There is, however, the potentially ominous statement (taken in whole) that “…most women get the type of man they dress for.” Without flying off the handle, is it possible that the adversary might use that statement to attack a young woman who has been raped or abused to justify a young man’s immoral or abusive behavior? This gets uncomfortably close to victim blaming to me.
And again, do men also get the type of woman they dress for?
Take also the entry on modesty from the For The Strength of Youth pamphlet. Young women are counseled thus:
Young women should avoid short shorts and short skirts, shirts that do not cover the stomach, and clothing that does not cover the shoulders or is low-cut in the front or the back.
Meanwhile, the church’s direction to young men is non-specific:
Young men should also maintain modesty in their appearance.
I am left to wonder a little if there was nothing else to say to the boys? Should they not be counseled that tank tops are immodest? What about pants that are so baggy as to show their underwear? Jewelry that is over the top? What about going shirtless while they play basketball or work in the yard? Could no specific direction be given to the young men? Or do young men not need the direction because modesty is only an issue that young women need details spelled out on.
In actuality, I somewhat like the guidance to Young Men. Direct but without being so specific as to micromanage or leave room for the “but the pamphlet doesn’t say this…” type rationalizations. In fact, why couldn’t the guidance simply be:
Young men and young women should maintain modesty in their appearance. As you strive to dress modestly, allow the Spirit to guide you and talk to parents and church leaders if you have questions.
We see this same sort of language in other parts of the FTSOY pamphlet and elsewhere in church teachings to youth. It is not unreasonable to think it could extend to modesty.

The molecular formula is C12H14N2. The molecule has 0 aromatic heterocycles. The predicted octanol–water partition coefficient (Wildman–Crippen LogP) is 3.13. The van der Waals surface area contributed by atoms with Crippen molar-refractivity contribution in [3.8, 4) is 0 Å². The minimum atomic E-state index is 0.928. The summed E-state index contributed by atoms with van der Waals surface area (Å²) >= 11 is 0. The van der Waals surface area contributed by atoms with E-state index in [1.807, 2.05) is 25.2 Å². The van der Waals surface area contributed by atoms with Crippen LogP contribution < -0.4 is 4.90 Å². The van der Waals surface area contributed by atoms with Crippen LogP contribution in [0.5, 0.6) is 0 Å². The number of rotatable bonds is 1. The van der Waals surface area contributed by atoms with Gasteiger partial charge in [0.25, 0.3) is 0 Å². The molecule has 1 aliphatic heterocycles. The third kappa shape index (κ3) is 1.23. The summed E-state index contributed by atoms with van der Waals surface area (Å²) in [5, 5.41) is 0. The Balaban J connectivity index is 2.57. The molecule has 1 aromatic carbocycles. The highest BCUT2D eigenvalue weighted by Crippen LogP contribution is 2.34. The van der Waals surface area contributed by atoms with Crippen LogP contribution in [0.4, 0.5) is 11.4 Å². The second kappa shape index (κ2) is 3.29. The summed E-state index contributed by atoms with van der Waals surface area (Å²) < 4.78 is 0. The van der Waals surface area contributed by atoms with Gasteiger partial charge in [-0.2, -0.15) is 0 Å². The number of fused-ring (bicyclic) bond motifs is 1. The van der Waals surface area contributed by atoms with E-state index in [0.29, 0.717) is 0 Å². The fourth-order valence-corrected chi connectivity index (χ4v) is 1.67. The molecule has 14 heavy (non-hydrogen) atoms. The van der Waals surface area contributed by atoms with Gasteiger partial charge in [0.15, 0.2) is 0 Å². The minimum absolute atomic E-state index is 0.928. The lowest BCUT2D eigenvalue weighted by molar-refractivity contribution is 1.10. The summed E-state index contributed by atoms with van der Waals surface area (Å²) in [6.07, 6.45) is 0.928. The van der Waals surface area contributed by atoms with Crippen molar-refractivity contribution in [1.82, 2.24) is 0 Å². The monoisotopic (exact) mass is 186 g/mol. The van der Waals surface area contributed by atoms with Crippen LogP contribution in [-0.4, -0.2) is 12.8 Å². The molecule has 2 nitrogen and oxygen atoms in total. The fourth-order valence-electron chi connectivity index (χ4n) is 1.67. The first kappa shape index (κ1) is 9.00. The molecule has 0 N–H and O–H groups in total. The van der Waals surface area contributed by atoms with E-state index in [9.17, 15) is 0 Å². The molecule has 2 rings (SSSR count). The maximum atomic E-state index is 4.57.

If this message seems to simply be because of the difference between men and women, you should compare also the upcoming August 2014 curriculum for youth on Eternal Marriage. Under the sub topic What Are The Lord’s Standards for Dating?, there are three talks from past conferences, one for young men and two for young women. The article for young men focuses on being prepared for marriage in a well-rounded way: financially, emotionally and spiritually. The two articles for young women – one from the priesthood sesson of conference – focus heavily on being sexually pure, almost to the exclusion of everything else.
Over and over I’m afraid the message we are sending is one that objectifies and continues to sexualize young women instead of rejecting the world’s message that women’s bodies are primarily sexual.
There is no doubt that this world is increasingly oversexualized. I am so thankful for a church that is holding a line, even though it is not popular or easy, in an attempt to stem the tidal wave of immorality in the world around us.
There is also no doubt that men and women are different and from time to time need different lessons. However, we do a major disservice in our lopsided teaching of responsibility to each other and to self when it comes to modesty. Our young women deserve more and our young men are capable of far more than “we” give them credit for.
It’s time to teach modesty in an unsexualized way, one that recognizes that culture plays a huge factor in how we view how men are “wired” and what the purpose of a woman’s body is.
(I’ve been asked to add a photo. On my wedding day, not only was my dress modesty in the traditional sense, but also modest in the sense that it was affordable and simple and it fit me well. It made me feel good about myself. It was not however, warm and most of my temple pictures are of me bundled up. I suppose my point is that “modest” doesn’t guarantee something is appropriate under every circumstance. It’s important that when we’re talking about modesty we’re not just talking about a list of rules for young women to follow to keep young men out of trouble.)